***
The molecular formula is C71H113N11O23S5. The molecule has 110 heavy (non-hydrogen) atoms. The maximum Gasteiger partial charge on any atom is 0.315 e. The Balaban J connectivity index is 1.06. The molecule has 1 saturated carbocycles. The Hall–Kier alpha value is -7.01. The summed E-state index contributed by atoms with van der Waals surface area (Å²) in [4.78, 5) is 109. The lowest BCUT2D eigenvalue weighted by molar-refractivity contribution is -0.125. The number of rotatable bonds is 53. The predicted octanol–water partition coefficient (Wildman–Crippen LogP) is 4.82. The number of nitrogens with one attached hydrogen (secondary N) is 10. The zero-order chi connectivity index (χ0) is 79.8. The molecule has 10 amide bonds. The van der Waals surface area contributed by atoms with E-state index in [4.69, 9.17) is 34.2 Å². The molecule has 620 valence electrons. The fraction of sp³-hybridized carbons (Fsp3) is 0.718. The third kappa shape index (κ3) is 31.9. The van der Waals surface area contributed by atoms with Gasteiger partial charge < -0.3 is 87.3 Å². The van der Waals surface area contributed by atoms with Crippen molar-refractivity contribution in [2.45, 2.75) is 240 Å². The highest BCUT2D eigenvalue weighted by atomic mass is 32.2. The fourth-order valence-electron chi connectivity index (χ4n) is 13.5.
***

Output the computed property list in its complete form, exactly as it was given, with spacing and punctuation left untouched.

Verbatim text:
The molecular formula is C71H113N11O23S5. The molecule has 110 heavy (non-hydrogen) atoms. The maximum Gasteiger partial charge on any atom is 0.315 e. The Balaban J connectivity index is 1.06. The molecule has 1 saturated carbocycles. The Hall–Kier alpha value is -7.01. The summed E-state index contributed by atoms with van der Waals surface area (Å²) in [4.78, 5) is 109. The lowest BCUT2D eigenvalue weighted by molar-refractivity contribution is -0.125. The number of rotatable bonds is 53. The predicted octanol–water partition coefficient (Wildman–Crippen LogP) is 4.82. The number of nitrogens with one attached hydrogen (secondary N) is 10. The zero-order chi connectivity index (χ0) is 79.8. The molecule has 10 amide bonds. The van der Waals surface area contributed by atoms with E-state index in [4.69, 9.17) is 34.2 Å². The molecule has 620 valence electrons. The fraction of sp³-hybridized carbons (Fsp3) is 0.718. The third kappa shape index (κ3) is 31.9. The van der Waals surface area contributed by atoms with Gasteiger partial charge < -0.3 is 87.3 Å². The van der Waals surface area contributed by atoms with Crippen molar-refractivity contribution in [2.45, 2.75) is 240 Å². The highest BCUT2D eigenvalue weighted by atomic mass is 32.2. The fourth-order valence-electron chi connectivity index (χ4n) is 13.5.